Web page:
Whitman Publishing announces the release of A Guide Book of Half Cents and Large Cents, by Q. David Bowers. The 576-page book (number 19 in the popular Bowers Series) can be ordered from booksellers and hobby shops nationwide, and online (including at www.Whitman.com), for $39.95. It can also be borrowed for free as a benefit of membership in the American Numismatic Association (ANA), through the Dwight N. Manley Numismatic Library.
Copper half cents and large-size one-cent coins were the early pocket change of the United States.
“Thanks to their variable toning, and differing levels of craftsmanship by the Philadelphia Mint’s engravers, there are hundreds of enjoyable varieties for collectors,” Bowers says.
These popular copper coins were made from 1793 (the year after the Philadelphia Mint was founded) into the late 1850s, shortly before the Civil War started. In the Guide Book of Half Cents and Large Cents they are given the famous Q. David Bowers treatment: insightful die-by-die study of 832 varieties, rich historical background, and detailed data analysis. The text is illustrated with more than 1,600 images. Bowers–the “Dean of American Numismatics” and the most prolific numismatic author of all time–tells collectors how to evaluate quality, determine value, understand the market, and make smart purchases.
Bowers provides a wealth of information including mintages, existing populations, grading standards, values in up to 11 grades, auction records, and keys to collecting. Historical background sets the coins in the broader context of American life from the 1790s through the 1850s, showing how war and other national events affected the coins’ designs and production.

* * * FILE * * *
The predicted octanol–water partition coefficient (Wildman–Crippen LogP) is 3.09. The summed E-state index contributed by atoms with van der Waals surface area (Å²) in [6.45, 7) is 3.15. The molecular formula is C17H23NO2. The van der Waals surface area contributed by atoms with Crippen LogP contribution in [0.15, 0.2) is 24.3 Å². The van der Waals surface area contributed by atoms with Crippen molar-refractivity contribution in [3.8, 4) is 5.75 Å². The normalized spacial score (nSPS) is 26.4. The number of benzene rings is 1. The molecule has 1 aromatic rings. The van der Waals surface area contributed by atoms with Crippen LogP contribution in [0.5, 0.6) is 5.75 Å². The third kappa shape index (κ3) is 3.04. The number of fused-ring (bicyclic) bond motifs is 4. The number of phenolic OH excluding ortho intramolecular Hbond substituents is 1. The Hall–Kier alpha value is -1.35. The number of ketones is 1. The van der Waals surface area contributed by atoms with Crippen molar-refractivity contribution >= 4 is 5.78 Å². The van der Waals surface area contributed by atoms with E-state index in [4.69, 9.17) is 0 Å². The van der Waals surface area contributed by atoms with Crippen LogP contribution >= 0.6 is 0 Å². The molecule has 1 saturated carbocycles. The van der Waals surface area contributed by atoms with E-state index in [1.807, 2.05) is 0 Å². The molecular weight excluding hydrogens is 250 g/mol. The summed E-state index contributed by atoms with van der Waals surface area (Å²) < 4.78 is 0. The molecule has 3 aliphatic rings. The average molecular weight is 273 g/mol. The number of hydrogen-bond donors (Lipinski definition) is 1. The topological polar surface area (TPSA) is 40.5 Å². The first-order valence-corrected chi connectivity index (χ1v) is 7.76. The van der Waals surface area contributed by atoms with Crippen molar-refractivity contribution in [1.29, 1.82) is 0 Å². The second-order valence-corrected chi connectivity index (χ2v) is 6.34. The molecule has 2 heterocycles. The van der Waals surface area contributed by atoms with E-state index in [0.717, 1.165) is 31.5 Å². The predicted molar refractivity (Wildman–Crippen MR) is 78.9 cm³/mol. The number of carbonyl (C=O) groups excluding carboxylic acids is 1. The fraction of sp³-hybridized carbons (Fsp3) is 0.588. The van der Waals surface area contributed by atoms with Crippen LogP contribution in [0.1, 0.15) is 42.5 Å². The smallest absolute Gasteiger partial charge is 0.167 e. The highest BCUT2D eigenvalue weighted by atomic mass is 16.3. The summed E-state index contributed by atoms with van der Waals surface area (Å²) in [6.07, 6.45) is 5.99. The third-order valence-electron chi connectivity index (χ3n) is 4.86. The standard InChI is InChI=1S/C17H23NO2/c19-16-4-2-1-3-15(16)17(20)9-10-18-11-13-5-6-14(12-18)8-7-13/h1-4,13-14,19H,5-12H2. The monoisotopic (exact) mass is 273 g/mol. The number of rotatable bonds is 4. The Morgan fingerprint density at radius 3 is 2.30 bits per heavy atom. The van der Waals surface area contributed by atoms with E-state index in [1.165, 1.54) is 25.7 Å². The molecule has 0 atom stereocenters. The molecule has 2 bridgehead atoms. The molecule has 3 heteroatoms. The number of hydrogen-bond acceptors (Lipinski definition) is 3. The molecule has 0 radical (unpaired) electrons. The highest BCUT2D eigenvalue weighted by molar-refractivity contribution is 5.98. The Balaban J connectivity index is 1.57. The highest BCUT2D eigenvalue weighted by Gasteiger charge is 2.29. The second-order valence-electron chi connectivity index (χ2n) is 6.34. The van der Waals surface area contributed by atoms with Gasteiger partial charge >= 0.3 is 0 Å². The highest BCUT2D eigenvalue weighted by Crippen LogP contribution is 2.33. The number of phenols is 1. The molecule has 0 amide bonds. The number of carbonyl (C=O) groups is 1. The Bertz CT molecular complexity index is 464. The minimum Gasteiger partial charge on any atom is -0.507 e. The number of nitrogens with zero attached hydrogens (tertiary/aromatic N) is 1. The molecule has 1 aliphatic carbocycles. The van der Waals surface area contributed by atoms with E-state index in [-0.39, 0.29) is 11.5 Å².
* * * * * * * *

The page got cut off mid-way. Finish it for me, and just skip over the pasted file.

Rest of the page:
The Guide Book of Half Cents and Large Cents includes a history of the first and second Philadelphia Mints; biographies of important Mint figures of the 1790s through the 1850s; a history of half and large cent collecting, including biographies of many important 20th-century collectors; and strategies for building a significant collection.
Numismatic researcher Harry E. Salyards says, “I believe that this book will become the first work in the field of American numismatics since Sheldon’s Penny Whimsy to be dipped into, time and time again, not just for the technical details on some particular coin, but for sheer reading pleasure.”